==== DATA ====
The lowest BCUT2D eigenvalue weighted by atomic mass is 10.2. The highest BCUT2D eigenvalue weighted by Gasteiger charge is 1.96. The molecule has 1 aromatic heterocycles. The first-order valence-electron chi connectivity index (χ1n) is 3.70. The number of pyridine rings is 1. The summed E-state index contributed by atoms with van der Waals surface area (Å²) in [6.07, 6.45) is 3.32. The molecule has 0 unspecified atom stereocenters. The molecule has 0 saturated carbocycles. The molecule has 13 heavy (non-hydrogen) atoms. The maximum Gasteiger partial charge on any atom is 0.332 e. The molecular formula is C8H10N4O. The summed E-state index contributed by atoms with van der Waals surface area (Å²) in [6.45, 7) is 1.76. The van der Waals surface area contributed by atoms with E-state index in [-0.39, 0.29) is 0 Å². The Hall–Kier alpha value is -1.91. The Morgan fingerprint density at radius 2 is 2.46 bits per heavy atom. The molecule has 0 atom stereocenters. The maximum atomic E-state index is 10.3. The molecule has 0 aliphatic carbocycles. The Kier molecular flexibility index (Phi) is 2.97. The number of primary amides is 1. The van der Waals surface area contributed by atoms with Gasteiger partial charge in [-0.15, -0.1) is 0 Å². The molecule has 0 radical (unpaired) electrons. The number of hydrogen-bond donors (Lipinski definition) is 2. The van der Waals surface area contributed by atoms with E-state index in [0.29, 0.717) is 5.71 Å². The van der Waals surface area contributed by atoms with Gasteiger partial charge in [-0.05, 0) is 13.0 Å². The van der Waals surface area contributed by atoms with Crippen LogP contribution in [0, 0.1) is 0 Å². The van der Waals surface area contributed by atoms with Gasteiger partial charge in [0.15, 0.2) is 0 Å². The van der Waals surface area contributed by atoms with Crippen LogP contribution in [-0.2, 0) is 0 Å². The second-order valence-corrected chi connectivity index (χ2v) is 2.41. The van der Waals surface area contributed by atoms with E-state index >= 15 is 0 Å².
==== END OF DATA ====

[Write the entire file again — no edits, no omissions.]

The lowest BCUT2D eigenvalue weighted by atomic mass is 10.2. The highest BCUT2D eigenvalue weighted by Gasteiger charge is 1.96. The molecule has 1 aromatic heterocycles. The first-order valence-electron chi connectivity index (χ1n) is 3.70. The number of pyridine rings is 1. The summed E-state index contributed by atoms with van der Waals surface area (Å²) in [6.07, 6.45) is 3.32. The molecule has 0 unspecified atom stereocenters. The molecule has 0 saturated carbocycles. The molecule has 13 heavy (non-hydrogen) atoms. The maximum Gasteiger partial charge on any atom is 0.332 e. The molecular formula is C8H10N4O. The summed E-state index contributed by atoms with van der Waals surface area (Å²) in [6.45, 7) is 1.76. The van der Waals surface area contributed by atoms with E-state index in [-0.39, 0.29) is 0 Å². The Hall–Kier alpha value is -1.91. The Morgan fingerprint density at radius 2 is 2.46 bits per heavy atom. The molecule has 0 atom stereocenters. The maximum atomic E-state index is 10.3. The molecule has 0 aliphatic carbocycles. The Kier molecular flexibility index (Phi) is 2.97. The number of primary amides is 1. The van der Waals surface area contributed by atoms with Gasteiger partial charge in [-0.15, -0.1) is 0 Å². The molecule has 0 radical (unpaired) electrons. The number of hydrogen-bond donors (Lipinski definition) is 2. The van der Waals surface area contributed by atoms with E-state index in [0.29, 0.717) is 5.71 Å². The van der Waals surface area contributed by atoms with Gasteiger partial charge in [-0.05, 0) is 13.0 Å². The van der Waals surface area contributed by atoms with Crippen LogP contribution in [0, 0.1) is 0 Å². The van der Waals surface area contributed by atoms with Gasteiger partial charge in [0.15, 0.2) is 0 Å². The van der Waals surface area contributed by atoms with Crippen LogP contribution in [-0.2, 0) is 0 Å². The second-order valence-corrected chi connectivity index (χ2v) is 2.41. The van der Waals surface area contributed by atoms with E-state index >= 15 is 0 Å².